Refugees and Social Enterprise: Considerations about Resettlement

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Farm-Stand

Urban Farm visits / Horticulture Group

July 21, 2016; Fusion

Against the backdrop of negative rhetoric about refugees from the stage at the RNC in Cleveland last week, an example of refugees working and contributing to the community was taking place less than two miles from Quicken Loans Arena.

Currently, eight refugees are employed at Ohio City Farm, which is run by the nonprofit organization, The Refugee Response. At the farm, a six-acre tract considered the largest contiguous urban farm on the continent, refugees grow produce and flowers. Produce grown on the farm is sold to one of 18 restaurants, or at a market stand at the West Side Market, or to area residents through a community service agriculture program. The refugees who work on the farm are doing more than simply earning a paycheck; they are receiving training on how to select seed, prepare packing for, and distribute the food they grow.

The Refugee Response is a coalition that resettles and supports refugees upon their arrival to the Cleveland area. Its goal is to provide refugees with opportunities to become self-sufficient and contributing members of the community. Founders Paul Neundorfer and David Wallis were driven to start the agency after spending time working with refugees in Thailand in the early 2000s. The farming program was launched when it was discovered that approximately 80 percent of the refugees arriving in Cleveland had a background in farming. Additional programs include home tutoring, providing scholarships for students to attend private schools such as St. Ignatius and St. Joseph Academy, and fiscal literacy workshops.

The United States settles more refugees than any other country. The top five states receiving refugees are Arizona, California, Illinois, Michigan, and Texas. One-third of the refugees coming to America are from the Near East/South Asia, which includes Iraq, Iran, Bhutan, and Afghanistan. Another third come from Africa, and one-quarter comes from East Asia, which includes China, Vietnam, and Indonesia. Once a refugee is cleared for relocation, volunteer agencies at the community level, such as The Refugee Response, are responsible for arranging food, housing, clothing, employment counseling, and medical care. Refugees are expected to have a job within six months of relocation. This is an important component of resettlement because refugees are expected to repay the U.S. government for their travel from their home country. After one year, a refugee can apply for lawful resident status. After five years, he or she can apply for citizenship.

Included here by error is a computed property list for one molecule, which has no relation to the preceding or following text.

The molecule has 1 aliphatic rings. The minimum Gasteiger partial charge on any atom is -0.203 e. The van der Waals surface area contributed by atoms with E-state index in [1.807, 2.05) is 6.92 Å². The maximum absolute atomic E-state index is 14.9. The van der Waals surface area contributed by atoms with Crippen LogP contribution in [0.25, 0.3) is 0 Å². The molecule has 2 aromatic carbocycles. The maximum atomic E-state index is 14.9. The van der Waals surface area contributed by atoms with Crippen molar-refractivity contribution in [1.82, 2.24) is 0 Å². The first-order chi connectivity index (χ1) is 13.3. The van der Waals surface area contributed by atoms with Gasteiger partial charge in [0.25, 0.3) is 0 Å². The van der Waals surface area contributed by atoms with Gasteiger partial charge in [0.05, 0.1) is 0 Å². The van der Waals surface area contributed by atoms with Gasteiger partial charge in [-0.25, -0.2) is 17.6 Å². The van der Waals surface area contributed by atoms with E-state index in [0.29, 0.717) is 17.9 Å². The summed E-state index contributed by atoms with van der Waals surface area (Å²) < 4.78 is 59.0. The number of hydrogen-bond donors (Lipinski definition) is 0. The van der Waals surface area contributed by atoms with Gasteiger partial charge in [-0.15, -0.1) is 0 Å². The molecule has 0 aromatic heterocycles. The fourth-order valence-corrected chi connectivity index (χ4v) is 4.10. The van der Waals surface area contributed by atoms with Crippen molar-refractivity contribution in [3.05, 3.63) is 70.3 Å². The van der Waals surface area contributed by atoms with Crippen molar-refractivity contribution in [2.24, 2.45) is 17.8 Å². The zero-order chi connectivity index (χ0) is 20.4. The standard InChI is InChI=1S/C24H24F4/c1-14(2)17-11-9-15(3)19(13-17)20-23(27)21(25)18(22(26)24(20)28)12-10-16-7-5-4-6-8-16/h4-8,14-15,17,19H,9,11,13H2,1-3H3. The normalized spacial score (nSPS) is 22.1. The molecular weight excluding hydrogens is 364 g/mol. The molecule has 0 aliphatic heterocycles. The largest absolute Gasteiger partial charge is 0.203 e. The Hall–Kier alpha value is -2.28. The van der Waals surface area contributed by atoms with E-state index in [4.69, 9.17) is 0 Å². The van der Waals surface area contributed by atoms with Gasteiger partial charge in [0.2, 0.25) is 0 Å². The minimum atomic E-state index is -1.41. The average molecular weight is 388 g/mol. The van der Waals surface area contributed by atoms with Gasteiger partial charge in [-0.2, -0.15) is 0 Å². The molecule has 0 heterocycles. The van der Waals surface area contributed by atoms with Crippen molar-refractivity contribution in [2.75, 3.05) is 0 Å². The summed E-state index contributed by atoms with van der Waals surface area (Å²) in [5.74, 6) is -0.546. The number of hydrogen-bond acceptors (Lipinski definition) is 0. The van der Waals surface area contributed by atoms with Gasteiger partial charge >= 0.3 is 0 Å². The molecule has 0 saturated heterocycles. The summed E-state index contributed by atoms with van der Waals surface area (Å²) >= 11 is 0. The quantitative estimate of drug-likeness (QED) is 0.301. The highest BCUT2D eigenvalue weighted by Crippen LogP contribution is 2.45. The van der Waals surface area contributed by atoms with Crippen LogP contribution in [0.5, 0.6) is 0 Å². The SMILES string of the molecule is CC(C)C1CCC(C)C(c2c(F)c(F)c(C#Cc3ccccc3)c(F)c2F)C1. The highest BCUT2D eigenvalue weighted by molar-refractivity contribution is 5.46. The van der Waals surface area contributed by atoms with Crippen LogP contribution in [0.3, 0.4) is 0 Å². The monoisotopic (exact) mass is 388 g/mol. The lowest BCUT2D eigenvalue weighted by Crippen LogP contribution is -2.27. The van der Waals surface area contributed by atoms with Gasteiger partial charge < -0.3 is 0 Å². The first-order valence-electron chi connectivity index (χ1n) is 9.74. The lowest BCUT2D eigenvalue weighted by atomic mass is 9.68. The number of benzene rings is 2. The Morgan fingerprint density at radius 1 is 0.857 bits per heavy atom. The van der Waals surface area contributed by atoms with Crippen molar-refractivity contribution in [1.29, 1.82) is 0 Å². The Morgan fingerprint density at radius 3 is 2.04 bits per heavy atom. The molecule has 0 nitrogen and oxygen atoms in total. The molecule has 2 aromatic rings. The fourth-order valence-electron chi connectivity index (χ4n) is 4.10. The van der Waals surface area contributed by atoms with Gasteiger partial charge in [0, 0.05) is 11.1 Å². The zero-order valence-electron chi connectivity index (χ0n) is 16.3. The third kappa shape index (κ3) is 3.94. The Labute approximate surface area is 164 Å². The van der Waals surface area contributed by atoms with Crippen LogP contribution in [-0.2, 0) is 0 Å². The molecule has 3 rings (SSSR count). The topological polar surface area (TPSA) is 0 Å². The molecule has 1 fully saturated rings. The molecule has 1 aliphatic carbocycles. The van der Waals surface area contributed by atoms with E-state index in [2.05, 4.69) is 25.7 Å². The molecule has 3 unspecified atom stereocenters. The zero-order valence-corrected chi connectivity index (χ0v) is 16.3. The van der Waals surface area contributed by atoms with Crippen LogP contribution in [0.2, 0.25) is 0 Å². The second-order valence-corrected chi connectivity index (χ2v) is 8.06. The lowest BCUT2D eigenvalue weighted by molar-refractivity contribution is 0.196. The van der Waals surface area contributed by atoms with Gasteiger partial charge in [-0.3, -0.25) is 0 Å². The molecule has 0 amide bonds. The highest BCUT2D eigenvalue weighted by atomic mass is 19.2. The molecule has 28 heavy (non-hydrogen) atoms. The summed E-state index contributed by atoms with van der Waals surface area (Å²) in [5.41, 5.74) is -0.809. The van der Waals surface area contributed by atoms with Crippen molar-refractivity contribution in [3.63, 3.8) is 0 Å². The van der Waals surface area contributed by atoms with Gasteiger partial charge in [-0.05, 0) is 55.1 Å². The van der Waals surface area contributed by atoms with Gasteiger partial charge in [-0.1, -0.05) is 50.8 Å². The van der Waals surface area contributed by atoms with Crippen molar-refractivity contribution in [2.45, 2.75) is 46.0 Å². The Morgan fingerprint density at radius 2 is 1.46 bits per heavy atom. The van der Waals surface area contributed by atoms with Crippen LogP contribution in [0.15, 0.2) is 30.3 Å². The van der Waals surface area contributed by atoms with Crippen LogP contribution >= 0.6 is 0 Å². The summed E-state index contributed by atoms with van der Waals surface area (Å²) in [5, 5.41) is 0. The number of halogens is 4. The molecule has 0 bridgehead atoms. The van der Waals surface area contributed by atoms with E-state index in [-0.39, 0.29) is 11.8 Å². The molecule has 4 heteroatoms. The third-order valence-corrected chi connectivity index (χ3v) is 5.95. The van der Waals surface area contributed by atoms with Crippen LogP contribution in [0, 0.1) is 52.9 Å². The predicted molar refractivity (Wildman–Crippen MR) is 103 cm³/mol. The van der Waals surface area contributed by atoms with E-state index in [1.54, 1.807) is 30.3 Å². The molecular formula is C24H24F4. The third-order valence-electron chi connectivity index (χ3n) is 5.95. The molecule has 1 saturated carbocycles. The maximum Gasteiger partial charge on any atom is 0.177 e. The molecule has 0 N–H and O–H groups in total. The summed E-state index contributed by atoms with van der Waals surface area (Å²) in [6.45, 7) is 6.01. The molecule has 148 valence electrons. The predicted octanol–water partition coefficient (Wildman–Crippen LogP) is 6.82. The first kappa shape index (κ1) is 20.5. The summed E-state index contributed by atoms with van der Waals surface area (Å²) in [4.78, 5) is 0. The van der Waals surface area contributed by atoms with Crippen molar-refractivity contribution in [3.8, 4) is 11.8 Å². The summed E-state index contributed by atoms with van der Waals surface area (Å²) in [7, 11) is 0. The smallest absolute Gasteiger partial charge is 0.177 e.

In Donald Trump’s acceptance speech on the last night of the Republican convention, he stated that he only wants to allow people in who support American values and who love American people. If elected president, he would have the power, in collaboration with Congress, to determine the number of refugees that can settle in America. For the fiscal year 2016, the number of refugees was capped at 85,000—a 15,000-person increase over the previous year. Of the eight refugees working on The Refugee Response farm, two became American citizens in 2015. They are unsure for whom they will vote in November’s election.—Kelley Malcolm